Setting Sales Goals

8-Step Guide to Setting and Achieving Sales Goals  

Goals are undoubtedly our greatest motivators. We all need them, and we all have them.

In fact, we work much better and achieve higher when we have a common understanding of what we are striving for, especially in sales. The success of your sales team depends on how well you can ignite their motivation and utilize their talents to the max. Mere talent alone is almost always overridden by hard work in every aspect of closing a sale so how can you motivate them to keep working hard without burning out?

Sales are goal-orientated and full of like-minded people. Every month starts with a new goal and 67% of the time ends with failing to meet it. For individuals who work with numbers, sales reps are lousy predictors of their luck and often fall victim to their ambition by setting incredibly unrealistic goals.

So, what is the secret to setting attainable goals in sales?

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Review your workflow

The single most effective way to stop progress is poor time management and tasks delegation. But considering your workflow can lift the unnecessary stress caused by the idea of underperforming and replace it with a sense of calm and productivity. Start your review by taking inventory of everything you do daily. Then consider the time spent accomplishing those tasks versus the reward they bring. Now you can clearly see the activities to prioritize and the time wasters to reduce or eliminate at all. The low time/high-value activities are the no-brainers, but perhaps you can delegate them and use a piece of technology to execute them. Look through your high time/high-value activities and find ways to delegate and automate them. Using your time wisely will help you prepare for achieving your sales goals.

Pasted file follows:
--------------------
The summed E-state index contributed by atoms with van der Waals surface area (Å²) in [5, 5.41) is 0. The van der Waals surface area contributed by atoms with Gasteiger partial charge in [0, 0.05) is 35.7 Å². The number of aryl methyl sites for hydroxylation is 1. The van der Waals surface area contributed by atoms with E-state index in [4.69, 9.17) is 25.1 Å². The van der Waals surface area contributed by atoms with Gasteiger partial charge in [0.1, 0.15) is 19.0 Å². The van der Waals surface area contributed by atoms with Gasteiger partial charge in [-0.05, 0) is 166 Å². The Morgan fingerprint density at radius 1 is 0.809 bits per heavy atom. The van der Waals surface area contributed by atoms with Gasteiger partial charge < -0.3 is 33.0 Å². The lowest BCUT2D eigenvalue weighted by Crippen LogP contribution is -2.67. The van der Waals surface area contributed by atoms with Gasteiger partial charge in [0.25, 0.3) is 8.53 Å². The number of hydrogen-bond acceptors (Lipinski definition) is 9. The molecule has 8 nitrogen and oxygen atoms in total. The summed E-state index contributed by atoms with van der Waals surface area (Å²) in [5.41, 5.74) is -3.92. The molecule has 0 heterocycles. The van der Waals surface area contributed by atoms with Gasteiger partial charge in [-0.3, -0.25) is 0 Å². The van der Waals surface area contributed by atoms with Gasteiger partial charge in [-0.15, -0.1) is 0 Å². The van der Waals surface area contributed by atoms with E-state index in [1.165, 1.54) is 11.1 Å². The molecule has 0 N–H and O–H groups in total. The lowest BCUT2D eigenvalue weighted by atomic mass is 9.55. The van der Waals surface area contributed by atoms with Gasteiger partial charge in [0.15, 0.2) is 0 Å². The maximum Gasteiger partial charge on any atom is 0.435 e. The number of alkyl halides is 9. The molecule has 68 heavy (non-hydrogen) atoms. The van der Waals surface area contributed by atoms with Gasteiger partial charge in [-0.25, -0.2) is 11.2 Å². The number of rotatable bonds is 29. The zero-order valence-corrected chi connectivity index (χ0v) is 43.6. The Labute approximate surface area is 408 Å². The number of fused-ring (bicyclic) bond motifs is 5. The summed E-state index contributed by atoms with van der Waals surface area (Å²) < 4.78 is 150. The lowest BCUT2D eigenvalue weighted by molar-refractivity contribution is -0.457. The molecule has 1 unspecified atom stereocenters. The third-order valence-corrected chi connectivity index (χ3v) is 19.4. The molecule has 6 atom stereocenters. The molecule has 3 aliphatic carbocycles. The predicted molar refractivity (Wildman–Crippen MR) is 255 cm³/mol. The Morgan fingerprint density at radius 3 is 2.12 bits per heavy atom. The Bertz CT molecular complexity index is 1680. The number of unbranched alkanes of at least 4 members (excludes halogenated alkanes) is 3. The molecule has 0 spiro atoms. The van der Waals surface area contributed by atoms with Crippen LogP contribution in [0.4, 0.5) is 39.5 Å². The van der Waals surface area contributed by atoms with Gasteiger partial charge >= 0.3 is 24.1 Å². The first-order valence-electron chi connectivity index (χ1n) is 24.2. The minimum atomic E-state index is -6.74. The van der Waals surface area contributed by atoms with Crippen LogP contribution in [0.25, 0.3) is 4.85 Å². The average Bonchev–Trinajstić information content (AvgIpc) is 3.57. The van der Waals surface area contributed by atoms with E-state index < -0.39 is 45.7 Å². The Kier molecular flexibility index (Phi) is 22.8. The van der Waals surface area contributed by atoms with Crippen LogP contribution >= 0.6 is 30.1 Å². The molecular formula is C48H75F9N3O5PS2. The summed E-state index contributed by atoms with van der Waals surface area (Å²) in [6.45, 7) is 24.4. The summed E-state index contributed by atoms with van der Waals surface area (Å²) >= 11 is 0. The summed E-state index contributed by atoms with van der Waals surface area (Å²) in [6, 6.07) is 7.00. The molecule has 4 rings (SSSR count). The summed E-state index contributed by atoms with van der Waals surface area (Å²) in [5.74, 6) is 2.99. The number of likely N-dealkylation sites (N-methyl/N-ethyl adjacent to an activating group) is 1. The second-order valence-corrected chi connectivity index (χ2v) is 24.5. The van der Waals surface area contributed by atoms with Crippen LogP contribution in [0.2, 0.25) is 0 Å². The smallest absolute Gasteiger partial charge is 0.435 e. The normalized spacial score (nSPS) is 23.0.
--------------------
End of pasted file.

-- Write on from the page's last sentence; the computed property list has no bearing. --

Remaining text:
Be specific

Broad sales goals seldom yield desirable results. In fact, you will struggle to perform if you are unsure what it is the desired achievement. Therefore, specify what it is that you want to achieve. Make sure you understand your goal clearly so that you can create a strategy to reach it. A good place to start is by taking your quarterly target and breaking it down to monthly and weekly financial goals. A real financial target will be easier to achieve and will drive accountability for missed goals.

Be measurable

Be measurable

Set a target that you can assess by demanding to “make ten phone calls before 10”. Image Source: Picjumbo

The most ordinary thing you can do for yourself is to set a goal that is unmeasurable. A secret to setting measurable sales goals is thinking numbers. Instead of asking yourself to “make more calls,” set a target that you can assess by demanding to “make ten phone calls before 10”. Your goals should be quantitative and descriptive, perhaps outlining the degree of progress to be achieved. A verifiable target will make it easier to identify the primary drivers to achieve it. To track your progress and hold yourself accountable for it, determine the number of calls to make and emails to send to hit those targets.

Make sure everyone involved agrees with your goals

If you are setting sales goals for a team, ensure that your team understands and concurs with the goals you set. The best way to motivate your team is to involve them in the target setting process. Ask your them for their input by asking for their feedback and comments. If they feel involved in crafting their goals, they will feel more motivated to work harder to prove themselves and achieve their aims. You should also agree your goals with your manager before you go about achieving them. There’s nothing more deflating than by missing your target due to miscommunication.